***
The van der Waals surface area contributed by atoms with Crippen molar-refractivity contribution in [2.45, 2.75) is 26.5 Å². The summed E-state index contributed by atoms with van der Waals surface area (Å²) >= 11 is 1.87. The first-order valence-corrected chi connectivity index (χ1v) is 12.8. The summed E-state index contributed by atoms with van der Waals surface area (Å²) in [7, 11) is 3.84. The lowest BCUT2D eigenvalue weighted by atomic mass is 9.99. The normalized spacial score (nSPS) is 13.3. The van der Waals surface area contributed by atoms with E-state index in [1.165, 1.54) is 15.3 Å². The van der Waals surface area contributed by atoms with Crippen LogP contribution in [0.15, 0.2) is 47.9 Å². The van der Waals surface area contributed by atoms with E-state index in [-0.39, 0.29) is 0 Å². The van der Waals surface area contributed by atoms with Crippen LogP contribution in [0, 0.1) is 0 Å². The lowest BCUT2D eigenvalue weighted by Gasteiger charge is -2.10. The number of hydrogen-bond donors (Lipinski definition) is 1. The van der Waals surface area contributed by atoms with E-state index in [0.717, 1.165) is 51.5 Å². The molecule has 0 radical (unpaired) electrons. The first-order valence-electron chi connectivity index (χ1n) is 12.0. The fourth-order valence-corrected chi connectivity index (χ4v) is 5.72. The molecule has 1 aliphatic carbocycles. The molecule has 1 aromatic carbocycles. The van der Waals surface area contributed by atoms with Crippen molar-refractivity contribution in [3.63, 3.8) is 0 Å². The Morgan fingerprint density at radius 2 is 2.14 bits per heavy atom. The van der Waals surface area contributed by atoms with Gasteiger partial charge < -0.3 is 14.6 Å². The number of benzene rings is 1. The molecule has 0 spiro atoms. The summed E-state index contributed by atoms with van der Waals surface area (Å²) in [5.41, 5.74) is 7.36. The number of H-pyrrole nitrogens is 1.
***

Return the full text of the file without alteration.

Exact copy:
The van der Waals surface area contributed by atoms with Crippen molar-refractivity contribution in [2.45, 2.75) is 26.5 Å². The summed E-state index contributed by atoms with van der Waals surface area (Å²) >= 11 is 1.87. The first-order valence-corrected chi connectivity index (χ1v) is 12.8. The summed E-state index contributed by atoms with van der Waals surface area (Å²) in [7, 11) is 3.84. The lowest BCUT2D eigenvalue weighted by atomic mass is 9.99. The normalized spacial score (nSPS) is 13.3. The van der Waals surface area contributed by atoms with E-state index in [1.165, 1.54) is 15.3 Å². The van der Waals surface area contributed by atoms with Crippen LogP contribution in [0.15, 0.2) is 47.9 Å². The van der Waals surface area contributed by atoms with E-state index in [-0.39, 0.29) is 0 Å². The van der Waals surface area contributed by atoms with Crippen LogP contribution in [0, 0.1) is 0 Å². The lowest BCUT2D eigenvalue weighted by Gasteiger charge is -2.10. The number of hydrogen-bond donors (Lipinski definition) is 1. The van der Waals surface area contributed by atoms with E-state index in [0.717, 1.165) is 51.5 Å². The molecule has 0 radical (unpaired) electrons. The first-order valence-electron chi connectivity index (χ1n) is 12.0. The fourth-order valence-corrected chi connectivity index (χ4v) is 5.72. The molecule has 1 aliphatic carbocycles. The molecule has 1 aromatic carbocycles. The van der Waals surface area contributed by atoms with Crippen molar-refractivity contribution in [3.63, 3.8) is 0 Å². The Morgan fingerprint density at radius 2 is 2.14 bits per heavy atom. The van der Waals surface area contributed by atoms with Gasteiger partial charge < -0.3 is 14.6 Å². The number of benzene rings is 1. The molecule has 0 spiro atoms. The summed E-state index contributed by atoms with van der Waals surface area (Å²) in [5.41, 5.74) is 7.36. The number of H-pyrrole nitrogens is 1.